Bleachers' Self-Titled Album Finds Jack Antonoff on Autopilot

BY Karlie Rogers Published Mar 19, 2024


Over more than a decade of working his way into the heart of modern pop music, Jack Antonoff has managed to cement himself as a household name. With four studio albums as Bleachers and frequent collaborations with Lorde, St. Vincent, Taylor Swift, Lana Del Rey and more, Antonoff has become one of the most sought-after producers in the game, his glitzy production and evidently agreeable collaborative approach making him the go-to for cathartic, heart-on-sleeve pop. One of Antonoff’s most recent projects, Lana Del Rey’s Did you know that there’s a tunnel under Ocean Blvd, drips with sultry radiance, even nabbing a Grammy nomination for Album of the Year. Obviously Antonoff is doing something right, having found his niche and rather quickly expanded it to encompass the sound of modern popular music.

However, in a music industry filled to the brim with Antonoff’s well-recognizable musical language, it can be hard to feel excited for a new Bleachers record. To say that some listeners have come down with a case of Antonoff-fatigue wouldn’t be out of pocket — listening to any new song by pop’s main girls can feel like a game of “Where’s Jack” (Antonoff even cheekily refers to himself as a “pop music hoarder” on Bleachers’ “Modern Girl”). Antonoff’s production is easily identifiable by his trademark, and now predictable, quirks — saxophone licks, ‘80s-inspired synths, walloping drums, a bubbling, building undercurrent that buzzes like a live wire. Hearing these stylistic tics on Antonoff’s first few records as Bleachers was exciting, but at this point his quirks are less quirky, the surprises less surprising; it’s all begun to blend together in a Jersey flag-yellow haze.

Reflection, loss and love are all themes that Antonoff explores on Bleachers, just as they were on the previous three. His sound continues to pay homage to his influences, including fellow New Jersey boy and Antonoff Godhead Bruce Springsteen, who actually appeared on Take the Sadness Out of Saturday Night’s “Chinatown.” As if the National and Springsteen had a navel-gazing lovechild, Bleachers pares down the bombast of Antonoff’s prior solo records just slightly, opting for a record filled with slower songs that drag down the bustling energy that he first introduced on lead single “Modern Girl,” which becomes marooned between tracks that fail to bring the heat.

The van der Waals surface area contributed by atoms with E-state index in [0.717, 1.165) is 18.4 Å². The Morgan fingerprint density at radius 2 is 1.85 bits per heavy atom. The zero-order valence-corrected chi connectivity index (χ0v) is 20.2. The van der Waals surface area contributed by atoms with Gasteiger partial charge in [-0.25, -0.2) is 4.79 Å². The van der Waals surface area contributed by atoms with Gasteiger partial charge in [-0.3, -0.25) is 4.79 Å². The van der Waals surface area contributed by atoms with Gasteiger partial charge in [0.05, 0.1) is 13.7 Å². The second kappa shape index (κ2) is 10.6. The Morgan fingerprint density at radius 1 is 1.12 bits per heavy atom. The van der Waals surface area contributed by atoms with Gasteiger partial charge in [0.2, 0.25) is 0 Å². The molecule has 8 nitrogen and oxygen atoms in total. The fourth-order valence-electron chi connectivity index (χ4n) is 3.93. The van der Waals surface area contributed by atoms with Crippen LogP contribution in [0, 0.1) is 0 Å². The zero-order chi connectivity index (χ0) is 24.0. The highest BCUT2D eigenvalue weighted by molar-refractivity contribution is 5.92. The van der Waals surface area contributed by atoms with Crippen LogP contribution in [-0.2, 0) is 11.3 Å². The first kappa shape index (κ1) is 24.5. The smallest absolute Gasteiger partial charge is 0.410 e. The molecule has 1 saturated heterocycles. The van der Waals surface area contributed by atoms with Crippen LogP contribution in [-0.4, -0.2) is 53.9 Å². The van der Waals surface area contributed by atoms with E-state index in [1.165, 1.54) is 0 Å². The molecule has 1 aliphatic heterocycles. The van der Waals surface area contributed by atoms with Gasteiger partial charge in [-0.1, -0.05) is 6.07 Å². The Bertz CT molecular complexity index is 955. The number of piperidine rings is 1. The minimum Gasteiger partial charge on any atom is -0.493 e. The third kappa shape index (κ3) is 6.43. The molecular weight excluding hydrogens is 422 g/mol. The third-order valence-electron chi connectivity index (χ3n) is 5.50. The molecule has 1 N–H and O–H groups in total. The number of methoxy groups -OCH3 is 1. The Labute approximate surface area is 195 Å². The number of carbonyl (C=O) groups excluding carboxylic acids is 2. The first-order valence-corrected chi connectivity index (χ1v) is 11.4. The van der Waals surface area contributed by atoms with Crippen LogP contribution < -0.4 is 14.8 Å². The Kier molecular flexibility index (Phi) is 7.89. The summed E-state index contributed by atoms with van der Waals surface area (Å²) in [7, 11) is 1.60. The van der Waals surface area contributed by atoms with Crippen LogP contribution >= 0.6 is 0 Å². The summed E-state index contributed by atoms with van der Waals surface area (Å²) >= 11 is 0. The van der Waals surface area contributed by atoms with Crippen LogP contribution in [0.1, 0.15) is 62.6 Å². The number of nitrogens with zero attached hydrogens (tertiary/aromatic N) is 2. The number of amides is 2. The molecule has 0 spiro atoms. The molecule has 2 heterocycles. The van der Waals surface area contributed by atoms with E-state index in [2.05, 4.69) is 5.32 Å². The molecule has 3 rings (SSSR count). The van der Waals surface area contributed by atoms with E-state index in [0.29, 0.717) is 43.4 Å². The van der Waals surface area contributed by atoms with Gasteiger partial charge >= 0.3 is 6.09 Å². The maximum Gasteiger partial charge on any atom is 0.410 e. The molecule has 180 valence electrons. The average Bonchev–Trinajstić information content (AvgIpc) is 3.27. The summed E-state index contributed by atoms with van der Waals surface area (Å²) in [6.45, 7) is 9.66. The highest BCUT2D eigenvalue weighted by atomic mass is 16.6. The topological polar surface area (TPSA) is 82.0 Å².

For a self-titled record, these songs are surprisingly indistinct — most could be easily removed and placed in the context of any previous Bleachers record without raising any eyebrows. One would hope that this far into Antonoff’s career as a solo artist there would be some variation, but Bleachers fails to capture the magic of Antonoff’s career highlights, highlights that are so often found in his non-Bleachers work. The lows on Bleachers are too low and the highs never quite reach the peaks of his previous outings, circling already-explored ideas with a surprising timidity.

Bleachers begins with the wide-eyed “I Am Right on Time” as Antonoff stumbles into this fourth album. The song continually build over its three-and-a-half-minute runtime to little effect, a shaken bottle of soda that never fully explodes. “Modern Girl” on the other hand is a Bleachers classic — a bright, confident drumbeat propelling it forward, lifted by addictive saxophone licks and a genuine sense of joy and abandon. It’s a shame that Antonoff is unable to harness that energy again.

“Alma Mater” is a husky, whiskey-smooth track that features Lana Del Rey, while “Isimo” bubbles with sentimentality, a nostalgic, serene ode to making it out. It’s on  “Self Respect” that things start to go south — a point of introspection, Antonoff reflects on past regrets, backed by vocals from Florence Welch and coupled with a shimmering undercurrent not dissimilar to the Antonoff-produced tracks on Taylor Swift’s Midnights. The song also features some bizarre lyrics that reference Kobe Bryant’s death and Kendall Jenner’s infamous Pepsi ad, with Antonoff using them as signposts to remember the day he “held her last.” It’s as perplexing and clumsy as it sounds, especially as it slams up against the song’s pleading chorus: “I’m on my hands and knees begging you to kiss me / When I’m not around, do you even miss me?”

Bleachers drags its way to the finish line with “The Waiter,” a reverb-heavy track that can't conceal the clunky lyrics within: “So when you cry like you do, you still know what you ignored / You can cry what you want, but the floor’s still the floor.” What should be a heart-stirring finale instead sputters under the weight of its own words — “The Waiter” will likely leave you ready for the bill.

Bleachers is agreeable and safe, but there's a fumbling listlessness to the whole thing, a lack of dynamism that makes it fade into white noise. Antonoff’s latest is not the grand, drive-off-into-the-sun record that Strange Desire or even Gone Now strove to be and sometimes became — Bleachers is a commuter’s record through and through. 

(Dirty Hit)

Latest Coverage